In incompressible flow, the Kutta-Joukowski theorem can be used to relate the lift (per unit span) to the circulation around an airfoil. However, if we look at an airfoil or the flat plate (see below) in supersonic flow with shocks, how can we show that there is circulation? And, if there is circulation, then how do we calculate it?

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  • $\begingroup$ Why should it not be finite? Upper surface pressure cannot drop below vacuum, lower surface pressure cannot climb above stagnation pressure. The area is also limited. Only when you move to infinite speeds will there be a chance for infinite lift. $\endgroup$ Jun 11, 2020 at 20:10
  • $\begingroup$ I should clarify: I meant to ask: Is the circulation 0 or a finite value? $\endgroup$
    – Nick Hill
    Jun 11, 2020 at 23:02
  • $\begingroup$ Oh, the other infinite. Yes, supersonic flow can be simulated with potential flow, only what is an elliptic equation in subsonic flow becomes a hyperbolic equation so perturbations only extend in flow direction in the supersonic case. Algorithms using vortex elements exist, but for supersonic potential flow the use of doublets brings better stability, so modern potential codes don't include vortex elements. Oh, and circulation is indeed finite and not zero. $\endgroup$ Jun 12, 2020 at 5:55
  • $\begingroup$ So, you mentioned "circulation is indeed finite." How can you show this? $\endgroup$
    – Nick Hill
    Jun 12, 2020 at 15:22
  • $\begingroup$ One thing puzzles me. Supersonic flow can have no vertical component ahead of the leading-edge shock front. Clearly, air is deflected downwards in the wake. So where does the upward component of circulation come from? $\endgroup$ Jun 12, 2020 at 15:54

1 Answer 1


Maybe I'm missing something obvious to you, but why do you think there's zero circulation?

Take the simplest case of an infinitely thin 2D flat plate in linearized supersonic flow. The solution in the perturbed velocity potential ($\hat{\phi}$) is:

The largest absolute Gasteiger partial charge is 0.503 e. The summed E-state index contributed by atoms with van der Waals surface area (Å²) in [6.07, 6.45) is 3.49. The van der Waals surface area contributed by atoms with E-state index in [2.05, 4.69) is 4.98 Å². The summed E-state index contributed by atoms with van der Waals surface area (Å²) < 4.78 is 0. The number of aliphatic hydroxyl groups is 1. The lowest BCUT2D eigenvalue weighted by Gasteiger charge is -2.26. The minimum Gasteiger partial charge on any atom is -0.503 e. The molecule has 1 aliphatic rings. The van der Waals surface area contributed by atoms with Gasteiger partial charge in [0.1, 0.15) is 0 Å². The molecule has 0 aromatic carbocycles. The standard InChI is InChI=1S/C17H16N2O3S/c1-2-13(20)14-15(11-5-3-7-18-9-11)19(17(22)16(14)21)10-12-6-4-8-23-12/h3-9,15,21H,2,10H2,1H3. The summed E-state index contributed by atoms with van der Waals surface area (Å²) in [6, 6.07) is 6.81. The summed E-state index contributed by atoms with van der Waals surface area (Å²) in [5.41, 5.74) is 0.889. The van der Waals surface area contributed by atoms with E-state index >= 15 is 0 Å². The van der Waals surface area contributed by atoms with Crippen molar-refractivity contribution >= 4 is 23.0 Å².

$$\hat{\phi}= \begin{cases} 0 & x\pm\beta z<0 \\ \frac{1}{\beta}\alpha(x-\beta z) & 0\le x-\beta z\le c, & z>0 \text{ (upper surface)}\\ -\frac{1}{\beta}\alpha(x+\beta z) & 0\le x+\beta z\le c, & z<0 \text{ (lower surface)}\\ \pm\frac{1}{\beta}(\alpha c) & x\pm\beta z>0 \end{cases} $$

where $c$ is the chord length of the flat plate, $x$ and $z$ are the horizontal and vertical coordinates, $\alpha$ is the angle of attack and $\beta=\sqrt{M_\infty^2-1}$ is the supersonic Prandtl-Glauert factor.

The velocity field ($\vec{V}$) can be obtained as:

$$\vec{V} = \begin{bmatrix}V_\infty \\ 0\end{bmatrix}+V_\infty\nabla{\hat{\phi}} = \begin{bmatrix}V_\infty\pm\frac{1}{\beta}\alpha V_\infty \\ -\alpha V_\infty\end{bmatrix}$$

where $V_\infty$ is the free-stream airspeed. The first equation is plus for upper surface and minus for lower surface.

Take an infinitely thin closed path ($C$) that wrap around the upper and lower surfaces, and calculate the circulation ($\Gamma$):

$$\Gamma = \oint_C\vec{V} \cdot \hat{n} ds=\frac{2\alpha c V_\infty}{\beta}$$

This is obviously non-zero. In fact, this can be readily seen by the potential jump in the wake.

And when we calculate the lift coefficient ($C_l$) of this flat airfoil using the Kutta-Joukowski Theorem ($L'=\rho_\infty V_\infty \Gamma$), we retrieve the classic supersonic lift relation:

$$C_l=\frac{L'}{1/2\rho_\infty V_\infty^2 c}=\frac{4\alpha}{\beta}$$


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